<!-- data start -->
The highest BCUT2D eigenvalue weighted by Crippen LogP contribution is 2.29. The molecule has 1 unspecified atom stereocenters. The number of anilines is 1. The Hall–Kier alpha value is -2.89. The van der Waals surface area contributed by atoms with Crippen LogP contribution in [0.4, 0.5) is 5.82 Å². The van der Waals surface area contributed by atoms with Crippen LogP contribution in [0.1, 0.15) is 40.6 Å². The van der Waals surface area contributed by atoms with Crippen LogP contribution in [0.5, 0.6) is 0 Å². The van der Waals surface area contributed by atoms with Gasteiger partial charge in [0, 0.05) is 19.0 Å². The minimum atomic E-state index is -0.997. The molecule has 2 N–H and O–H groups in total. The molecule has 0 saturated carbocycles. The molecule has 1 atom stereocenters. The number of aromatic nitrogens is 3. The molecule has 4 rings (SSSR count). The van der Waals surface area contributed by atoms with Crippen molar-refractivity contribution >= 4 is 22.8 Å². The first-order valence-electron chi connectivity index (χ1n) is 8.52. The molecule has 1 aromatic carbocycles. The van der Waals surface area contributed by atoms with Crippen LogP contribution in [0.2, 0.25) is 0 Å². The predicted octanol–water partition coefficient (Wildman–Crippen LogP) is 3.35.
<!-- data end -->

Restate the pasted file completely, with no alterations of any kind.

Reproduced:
The highest BCUT2D eigenvalue weighted by Crippen LogP contribution is 2.29. The molecule has 1 unspecified atom stereocenters. The number of anilines is 1. The Hall–Kier alpha value is -2.89. The van der Waals surface area contributed by atoms with Crippen LogP contribution in [0.4, 0.5) is 5.82 Å². The van der Waals surface area contributed by atoms with Crippen LogP contribution in [0.1, 0.15) is 40.6 Å². The van der Waals surface area contributed by atoms with Crippen LogP contribution in [0.5, 0.6) is 0 Å². The van der Waals surface area contributed by atoms with Gasteiger partial charge in [0, 0.05) is 19.0 Å². The minimum atomic E-state index is -0.997. The molecule has 2 N–H and O–H groups in total. The molecule has 0 saturated carbocycles. The molecule has 1 atom stereocenters. The number of aromatic nitrogens is 3. The molecule has 4 rings (SSSR count). The van der Waals surface area contributed by atoms with Crippen molar-refractivity contribution >= 4 is 22.8 Å². The first-order valence-electron chi connectivity index (χ1n) is 8.52. The molecule has 1 aromatic carbocycles. The van der Waals surface area contributed by atoms with Crippen LogP contribution in [0.2, 0.25) is 0 Å². The predicted octanol–water partition coefficient (Wildman–Crippen LogP) is 3.35.